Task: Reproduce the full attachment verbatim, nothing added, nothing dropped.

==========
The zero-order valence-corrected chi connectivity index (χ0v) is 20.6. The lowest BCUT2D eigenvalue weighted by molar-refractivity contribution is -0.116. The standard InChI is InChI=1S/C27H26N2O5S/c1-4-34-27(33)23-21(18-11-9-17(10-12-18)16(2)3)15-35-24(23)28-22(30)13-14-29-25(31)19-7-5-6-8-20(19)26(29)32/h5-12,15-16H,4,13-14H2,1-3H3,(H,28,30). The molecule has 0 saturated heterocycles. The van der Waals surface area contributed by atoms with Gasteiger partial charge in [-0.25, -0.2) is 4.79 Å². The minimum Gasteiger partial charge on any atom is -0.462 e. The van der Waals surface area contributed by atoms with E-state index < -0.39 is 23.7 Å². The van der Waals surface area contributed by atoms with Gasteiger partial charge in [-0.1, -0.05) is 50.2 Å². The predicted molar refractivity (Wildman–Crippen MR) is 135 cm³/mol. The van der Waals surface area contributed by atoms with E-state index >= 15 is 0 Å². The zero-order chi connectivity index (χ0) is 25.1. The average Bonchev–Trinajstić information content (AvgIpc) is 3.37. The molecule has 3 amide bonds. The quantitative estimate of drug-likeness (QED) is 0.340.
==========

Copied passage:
The zero-order valence-corrected chi connectivity index (χ0v) is 20.6. The lowest BCUT2D eigenvalue weighted by molar-refractivity contribution is -0.116. The standard InChI is InChI=1S/C27H26N2O5S/c1-4-34-27(33)23-21(18-11-9-17(10-12-18)16(2)3)15-35-24(23)28-22(30)13-14-29-25(31)19-7-5-6-8-20(19)26(29)32/h5-12,15-16H,4,13-14H2,1-3H3,(H,28,30). The molecule has 0 saturated heterocycles. The van der Waals surface area contributed by atoms with Gasteiger partial charge in [-0.25, -0.2) is 4.79 Å². The minimum Gasteiger partial charge on any atom is -0.462 e. The van der Waals surface area contributed by atoms with E-state index < -0.39 is 23.7 Å². The van der Waals surface area contributed by atoms with Gasteiger partial charge in [-0.1, -0.05) is 50.2 Å². The predicted molar refractivity (Wildman–Crippen MR) is 135 cm³/mol. The van der Waals surface area contributed by atoms with E-state index >= 15 is 0 Å². The zero-order chi connectivity index (χ0) is 25.1. The average Bonchev–Trinajstić information content (AvgIpc) is 3.37. The molecule has 3 amide bonds. The quantitative estimate of drug-likeness (QED) is 0.340.